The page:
For the first time in six years, I’m teaching a medieval philosophy survey class, and I’ve become a bit obsessed with the question of how best to do it. Over the next month or so I’ll be writing a series of posts on the subject.
Part of my obsession comes from the feeling that this is an extremely important and unsettled question in our field. That it’s unsettled will become clear over the course of my series of posts. That it’s important is obvious, in one way, inasmuch as we think it’s important to teach any class well. But it also seems to me important for a reason that’s less obvious and perhaps might be questioned. For it seems to me of value to the field to have some kind of shared core curriculum that we teach our students, and that, ultimately, we expect scholars in other areas of philosophy to have some grasp of.
As things are, there certainly is no such common core. Perhaps the only text from medieval philosophy that philosophically educated folk can be expected to know about is Anselm’s ontological argument. Beyond that, there’s just a whole lot of more or less obscure stuff, from among which we pick and choose in making up the curriculum for a medieval survey. (And perhaps we don’t even pick the ontological argument, on the grounds that this will get covered in a philosophy of religion class.)
It may be quixotic to think that anything like a shared consensus will emerge over some canonical group of texts. But the more interesting question is whether I might be quite misguided in supposing that such a thing would be desirable. For there is certainly room to wonder whether, instead of bemoaning the lack of a canonical core, we should instead celebrate the splendid freedom that allows us to teach a huge variety of material without feeling any pressure to cover the supposedly greatest hits. And if you are suspicious about the cultural and political pressures that, in other domains, have created our rigid canons of great books, then you might think that the last thing we should be doing is trying to impose such a canon on medieval philosophy.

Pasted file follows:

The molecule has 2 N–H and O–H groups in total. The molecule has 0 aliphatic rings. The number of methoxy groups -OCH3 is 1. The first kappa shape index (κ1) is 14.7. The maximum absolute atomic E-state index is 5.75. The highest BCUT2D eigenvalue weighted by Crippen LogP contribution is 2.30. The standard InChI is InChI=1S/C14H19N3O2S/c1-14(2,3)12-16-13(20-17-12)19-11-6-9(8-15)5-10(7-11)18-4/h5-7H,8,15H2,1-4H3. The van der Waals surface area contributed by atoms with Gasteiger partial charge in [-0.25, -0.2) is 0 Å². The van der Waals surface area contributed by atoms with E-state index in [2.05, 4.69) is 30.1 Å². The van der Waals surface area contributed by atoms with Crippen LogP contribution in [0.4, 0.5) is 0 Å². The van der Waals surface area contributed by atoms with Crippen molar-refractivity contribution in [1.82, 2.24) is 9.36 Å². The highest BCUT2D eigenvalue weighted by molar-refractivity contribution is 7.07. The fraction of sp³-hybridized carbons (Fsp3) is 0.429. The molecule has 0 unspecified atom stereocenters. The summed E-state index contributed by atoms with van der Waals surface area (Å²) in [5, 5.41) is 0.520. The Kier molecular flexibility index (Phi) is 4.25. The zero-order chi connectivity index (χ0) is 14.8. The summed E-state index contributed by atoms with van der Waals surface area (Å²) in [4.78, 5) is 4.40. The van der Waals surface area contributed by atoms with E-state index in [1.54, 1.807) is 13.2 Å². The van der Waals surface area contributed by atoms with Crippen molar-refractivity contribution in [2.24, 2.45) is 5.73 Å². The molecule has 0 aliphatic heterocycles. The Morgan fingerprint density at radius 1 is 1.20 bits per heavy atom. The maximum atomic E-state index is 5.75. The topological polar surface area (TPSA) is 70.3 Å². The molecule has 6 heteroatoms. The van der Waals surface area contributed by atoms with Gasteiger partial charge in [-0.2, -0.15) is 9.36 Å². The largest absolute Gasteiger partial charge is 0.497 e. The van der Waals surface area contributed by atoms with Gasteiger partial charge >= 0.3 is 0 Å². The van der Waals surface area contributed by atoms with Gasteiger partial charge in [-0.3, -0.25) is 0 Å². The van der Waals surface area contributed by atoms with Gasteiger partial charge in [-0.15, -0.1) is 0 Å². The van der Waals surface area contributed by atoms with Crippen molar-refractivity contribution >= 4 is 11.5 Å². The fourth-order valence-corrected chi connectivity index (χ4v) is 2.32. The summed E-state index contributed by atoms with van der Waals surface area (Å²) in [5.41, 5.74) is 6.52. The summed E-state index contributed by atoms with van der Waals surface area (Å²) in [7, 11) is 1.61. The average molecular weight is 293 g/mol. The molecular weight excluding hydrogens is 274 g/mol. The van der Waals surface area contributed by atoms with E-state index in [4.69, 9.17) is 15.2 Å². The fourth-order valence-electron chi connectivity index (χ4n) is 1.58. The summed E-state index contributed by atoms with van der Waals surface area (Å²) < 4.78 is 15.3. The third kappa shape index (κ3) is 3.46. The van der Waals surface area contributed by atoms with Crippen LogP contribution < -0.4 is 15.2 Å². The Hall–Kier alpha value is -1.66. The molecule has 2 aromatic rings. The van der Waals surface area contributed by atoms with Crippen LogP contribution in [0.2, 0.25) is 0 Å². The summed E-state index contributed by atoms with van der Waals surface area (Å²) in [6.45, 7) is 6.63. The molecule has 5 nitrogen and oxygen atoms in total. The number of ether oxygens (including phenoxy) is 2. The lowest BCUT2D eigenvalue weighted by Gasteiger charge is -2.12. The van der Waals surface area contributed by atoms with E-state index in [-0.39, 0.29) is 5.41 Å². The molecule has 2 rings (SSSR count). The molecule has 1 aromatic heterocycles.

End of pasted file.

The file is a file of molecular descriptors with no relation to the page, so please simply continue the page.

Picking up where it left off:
So there’s a thought one might have. Yet although I see the force of it, I don’t think it’s of such force as to undermine the original thought that it would be desirable for we the experts to coalesce at least a bit around those works that we regard as most important to teach from within our field. To the extent we have political worries about a canon, then those worries should inform the choices we make, so that, in particular, we give a healthy weight to non-Christian material, and take seriously the question of whether any women should get into the curriculum. To the extent we’re worried about our autonomy, well, that seems misguided, inasmuch as we as individuals can of course always make whatever modifications we feel like making, semester by semester.
Weighing against those concerns about the canon are various reasons it would be desirable for the field to coalesce around some sort of common curriculum. Let me mention three.
First, I think it makes a contribution to philosophy as a whole, and indeed to our larger culture as a whole, to develop a shared narrative about the period. If the history of medieval philosophy is simply 500 different texts, and 50 different authors, then no one other than our hearty band of scholars will be able to find it comprehensible, and to learn from it in anything more than a scattershot sort of way. It’s just too much to comprehend. An intelligible narrative about the period, running through a manageable set of canonical texts, would allow educated people to comprehend medieval philosophy in the way that, as things are, is simply not possible for even highly educated people.